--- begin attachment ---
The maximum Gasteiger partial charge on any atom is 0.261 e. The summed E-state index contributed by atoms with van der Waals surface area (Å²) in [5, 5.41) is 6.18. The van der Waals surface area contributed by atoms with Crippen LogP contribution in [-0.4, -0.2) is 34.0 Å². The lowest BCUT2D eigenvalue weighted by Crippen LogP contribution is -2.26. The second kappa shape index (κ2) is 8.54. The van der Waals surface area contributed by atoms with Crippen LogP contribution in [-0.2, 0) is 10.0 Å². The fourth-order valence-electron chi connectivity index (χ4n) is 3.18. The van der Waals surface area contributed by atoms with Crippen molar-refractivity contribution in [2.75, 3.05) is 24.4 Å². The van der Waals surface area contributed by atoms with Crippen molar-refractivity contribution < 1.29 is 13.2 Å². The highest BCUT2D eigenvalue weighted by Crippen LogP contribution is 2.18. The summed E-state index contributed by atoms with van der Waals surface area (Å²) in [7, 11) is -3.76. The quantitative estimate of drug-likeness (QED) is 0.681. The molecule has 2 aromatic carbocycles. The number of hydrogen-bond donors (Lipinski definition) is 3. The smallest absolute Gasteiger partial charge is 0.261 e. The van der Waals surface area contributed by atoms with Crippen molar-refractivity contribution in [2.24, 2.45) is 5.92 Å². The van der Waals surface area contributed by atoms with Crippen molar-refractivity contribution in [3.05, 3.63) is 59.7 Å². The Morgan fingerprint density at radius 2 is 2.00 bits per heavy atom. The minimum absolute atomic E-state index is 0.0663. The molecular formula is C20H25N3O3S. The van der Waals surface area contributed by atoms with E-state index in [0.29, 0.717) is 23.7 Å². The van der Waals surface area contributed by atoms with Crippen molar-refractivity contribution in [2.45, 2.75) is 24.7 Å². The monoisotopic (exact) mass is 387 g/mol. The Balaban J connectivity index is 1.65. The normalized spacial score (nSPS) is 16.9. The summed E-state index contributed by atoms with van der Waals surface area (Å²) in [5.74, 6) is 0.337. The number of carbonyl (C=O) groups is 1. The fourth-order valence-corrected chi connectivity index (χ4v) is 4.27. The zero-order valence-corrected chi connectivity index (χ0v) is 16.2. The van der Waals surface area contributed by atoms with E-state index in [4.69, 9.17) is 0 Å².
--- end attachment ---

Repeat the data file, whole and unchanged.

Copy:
The maximum Gasteiger partial charge on any atom is 0.261 e. The summed E-state index contributed by atoms with van der Waals surface area (Å²) in [5, 5.41) is 6.18. The van der Waals surface area contributed by atoms with Crippen LogP contribution in [-0.4, -0.2) is 34.0 Å². The lowest BCUT2D eigenvalue weighted by Crippen LogP contribution is -2.26. The second kappa shape index (κ2) is 8.54. The van der Waals surface area contributed by atoms with Crippen LogP contribution in [-0.2, 0) is 10.0 Å². The fourth-order valence-electron chi connectivity index (χ4n) is 3.18. The van der Waals surface area contributed by atoms with Crippen molar-refractivity contribution in [2.75, 3.05) is 24.4 Å². The van der Waals surface area contributed by atoms with Crippen molar-refractivity contribution < 1.29 is 13.2 Å². The highest BCUT2D eigenvalue weighted by Crippen LogP contribution is 2.18. The summed E-state index contributed by atoms with van der Waals surface area (Å²) in [7, 11) is -3.76. The quantitative estimate of drug-likeness (QED) is 0.681. The molecule has 2 aromatic carbocycles. The number of hydrogen-bond donors (Lipinski definition) is 3. The smallest absolute Gasteiger partial charge is 0.261 e. The van der Waals surface area contributed by atoms with Crippen molar-refractivity contribution in [2.24, 2.45) is 5.92 Å². The van der Waals surface area contributed by atoms with Crippen molar-refractivity contribution in [3.05, 3.63) is 59.7 Å². The Morgan fingerprint density at radius 2 is 2.00 bits per heavy atom. The minimum absolute atomic E-state index is 0.0663. The molecular formula is C20H25N3O3S. The van der Waals surface area contributed by atoms with E-state index in [0.29, 0.717) is 23.7 Å². The van der Waals surface area contributed by atoms with Crippen molar-refractivity contribution in [2.45, 2.75) is 24.7 Å². The monoisotopic (exact) mass is 387 g/mol. The Balaban J connectivity index is 1.65. The normalized spacial score (nSPS) is 16.9. The summed E-state index contributed by atoms with van der Waals surface area (Å²) in [5.74, 6) is 0.337. The number of carbonyl (C=O) groups is 1. The fourth-order valence-corrected chi connectivity index (χ4v) is 4.27. The zero-order valence-corrected chi connectivity index (χ0v) is 16.2. The van der Waals surface area contributed by atoms with E-state index in [4.69, 9.17) is 0 Å².